Thursday, August 10, 2006

Unsung Giants of Modern Music (II): The Allen Brothers

Everybody is familiar with The Carter Family. Many are familiar with Jimmie Rodgers. Some, but not enough, are familiar with “Fiddlin’" John Carson." Very few, however, are familiar with one of the most diversified, talented, and flat-out fun duos of old-time music: The Allen Brothers, Austin and Lee Allen, sometimes known as The Chattanooga Boys. An old-time duo may not technically count as “modern,” but their unique qualities (even by today’s standards) place them, in many ways, in the upper echelon of early recorded music.

Born on Monteagle Mountain in the Cumberland Plateau north of Chattanooga, they gained popularity among the local communities and mining camps in the area in the early ‘20s and, as a result of hearing and playing with many other artists, developed a wide repertoire of traditional songs and popular blues and mountain music of the day. With this, they began recording for Columbia in 1926 with “Bow Wow Blues,” a version of traditional favorite “Salty Dog.” It became fairly popular and the label signed them to record more sides. They recorded for Columbia until the label released their oddball “Laughin’ and Cryin’ Blues” on their “Race” series as opposed to the significantly more white “Old-Time” series. Many of their songs take precedent from popular black songs of the day and, without meeting the duo or doing any research whatsoever, Columbia made what is essentially a clerical error. The single sold well and nobody seemed to care; nobody except the duo themselves, who threatened a lawsuit to get back on the white series. They left the label afterward and signed with Victor, where they stayed the remainder of their career, when they stopped recording in early 1934. They recorded 89 songs over these eight years, of varied scope and style, with odd instrumentations and unique lyrics.

The first thing that struck me as a new listener was Lee’s heavy use of the kazoo, often mimicking or replacing Austin’s voice. While now a fun, if annoying, child’s toy, it was often used as a rhythm and side instrument in rural groups in the early 20th century, but this is the only case of it used as the primary instrument, and the melodies he gets out of it are fast, bouncy, and smooth on top of Austin’s guitar or banjo (Lee would sometimes pick the banjo up, in lieu of the kazoo, but not often). At first, it feels very odd, and it gives the music a novelty but, because of Lee’s skill, instead of gimmickry, it quickly becomes natural. When the novelty wears off, there is the disparity of styles that appear song after song in their catalogue. Many of their songs fall distinctly in the old-time “hillbilly” style, but elements of the blues blurring the lines, not unlike Jimmie Rodgers. Unlike Rodgers and their other contemporaries was their knowledge and utilization of vocal jazz and “hokum,” a style of blues often used on Vaudeville that focused on blatant double-entendre and self-boasting (see “Please Warm My Weiner” by Bo Carter and “My Tweet Twaat Twaat” by The Za Zu Girl [Elton Spivey]). All of this, in combination, gave them an edge on other artists in which they could sell records and play shows for widely varied audiences in more widely varied areas.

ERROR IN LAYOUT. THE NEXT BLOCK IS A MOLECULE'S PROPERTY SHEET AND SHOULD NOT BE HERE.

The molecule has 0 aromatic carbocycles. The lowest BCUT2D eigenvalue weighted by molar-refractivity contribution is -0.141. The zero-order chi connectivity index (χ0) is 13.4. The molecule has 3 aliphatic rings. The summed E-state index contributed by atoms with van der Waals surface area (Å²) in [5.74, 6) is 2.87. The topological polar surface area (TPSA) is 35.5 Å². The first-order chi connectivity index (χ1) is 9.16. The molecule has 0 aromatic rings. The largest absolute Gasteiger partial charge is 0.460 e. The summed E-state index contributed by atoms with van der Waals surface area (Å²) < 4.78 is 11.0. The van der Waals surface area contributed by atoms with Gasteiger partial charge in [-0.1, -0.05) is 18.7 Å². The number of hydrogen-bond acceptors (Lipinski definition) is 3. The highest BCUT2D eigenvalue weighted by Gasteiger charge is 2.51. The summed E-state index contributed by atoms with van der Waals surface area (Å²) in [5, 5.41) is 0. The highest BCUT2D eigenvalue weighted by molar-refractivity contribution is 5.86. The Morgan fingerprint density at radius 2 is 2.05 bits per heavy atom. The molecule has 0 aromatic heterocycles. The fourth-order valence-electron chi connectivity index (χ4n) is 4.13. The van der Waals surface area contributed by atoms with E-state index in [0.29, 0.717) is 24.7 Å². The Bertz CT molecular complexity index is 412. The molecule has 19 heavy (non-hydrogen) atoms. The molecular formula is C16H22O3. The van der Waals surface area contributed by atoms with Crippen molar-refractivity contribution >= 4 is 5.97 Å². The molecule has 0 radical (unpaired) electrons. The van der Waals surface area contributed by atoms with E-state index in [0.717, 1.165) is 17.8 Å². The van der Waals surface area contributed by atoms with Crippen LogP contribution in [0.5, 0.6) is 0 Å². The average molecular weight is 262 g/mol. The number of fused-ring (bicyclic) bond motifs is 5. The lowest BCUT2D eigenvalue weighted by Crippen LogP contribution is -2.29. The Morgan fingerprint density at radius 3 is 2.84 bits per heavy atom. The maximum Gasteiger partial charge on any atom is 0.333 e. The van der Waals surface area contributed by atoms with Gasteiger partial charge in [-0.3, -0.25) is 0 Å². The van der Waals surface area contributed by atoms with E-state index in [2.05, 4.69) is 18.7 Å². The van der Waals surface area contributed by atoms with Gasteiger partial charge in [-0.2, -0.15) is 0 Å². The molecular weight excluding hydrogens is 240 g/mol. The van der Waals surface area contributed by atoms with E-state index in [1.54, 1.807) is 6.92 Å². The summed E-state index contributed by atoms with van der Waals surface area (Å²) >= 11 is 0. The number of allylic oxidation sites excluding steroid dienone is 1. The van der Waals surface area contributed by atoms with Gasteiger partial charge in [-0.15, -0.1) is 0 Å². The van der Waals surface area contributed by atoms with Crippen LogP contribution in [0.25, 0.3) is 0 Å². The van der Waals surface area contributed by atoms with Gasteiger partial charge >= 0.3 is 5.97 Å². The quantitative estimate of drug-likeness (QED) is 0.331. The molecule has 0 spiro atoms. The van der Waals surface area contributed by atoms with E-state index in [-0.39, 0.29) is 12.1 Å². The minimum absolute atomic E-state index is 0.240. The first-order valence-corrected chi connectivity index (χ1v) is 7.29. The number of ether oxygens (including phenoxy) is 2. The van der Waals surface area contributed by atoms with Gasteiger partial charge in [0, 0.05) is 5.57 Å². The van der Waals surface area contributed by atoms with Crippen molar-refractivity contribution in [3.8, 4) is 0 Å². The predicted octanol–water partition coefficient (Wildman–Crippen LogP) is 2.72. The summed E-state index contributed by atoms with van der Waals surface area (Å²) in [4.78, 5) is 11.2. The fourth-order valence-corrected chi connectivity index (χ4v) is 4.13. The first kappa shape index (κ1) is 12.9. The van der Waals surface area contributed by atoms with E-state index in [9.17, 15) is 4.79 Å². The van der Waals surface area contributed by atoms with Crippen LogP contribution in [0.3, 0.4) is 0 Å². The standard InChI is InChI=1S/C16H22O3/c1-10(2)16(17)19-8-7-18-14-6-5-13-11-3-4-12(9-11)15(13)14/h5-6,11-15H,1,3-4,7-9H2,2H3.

For all the musicianship, however, their biggest asset was their lyrical styling. Their abilities in so many styles of music show themselves in their words as well as their harmonies. Alongside the regular subject matter of rural music: working, drinking, loving, and the sadness of it all, they were one of the rare groups to place current commentary and pop culture references in their songs. The song they are most known for “Jake Leg Blues” describes the epidemic of drunks in the early ‘30s who suddenly couldn’t walk because of “medicinal” drinks with Jamaican ginger extract that were popular during Prohibition and is, more than that, a good commentary on the desperation of this particular breed of drunk. They broke the mold of “old-time” in their commentary on depression-era politics, actresses like Clara Bow, the recent election of Hoover and, maybe most odd, direct references to their own music, its inherent greatness, the inferiority of contemporaries like The Skillet Lickers (these passages are strangely mirrored almost nowhere else until the emergence of rap), and many subjects that I have no way to understand.

The Allen Brothers were one of the few acts to be able to record and perform successfully during the depression, but it finally took its toll on them and they split for good in 1934; neither ever recorded another song. They were prolific, popular, and highly skilled in their eight years, but forgotten now. Their entire catalogue resides on three CD’s released on the supreme Document Records with extensive liner notes that virtually contain the sum of biographical and historical information on them. Outside of “Jake Leg Blues,” it proves very difficult to find a shred of information on them or their recordings. Their influence on future folk music is dubious at best and the varied nature of the music makes me wonder about their sincerity on any level, but there are few old-time musicians that are more constantly rewarding with repeat listening, and virtually nobody from this era is as fun to hear.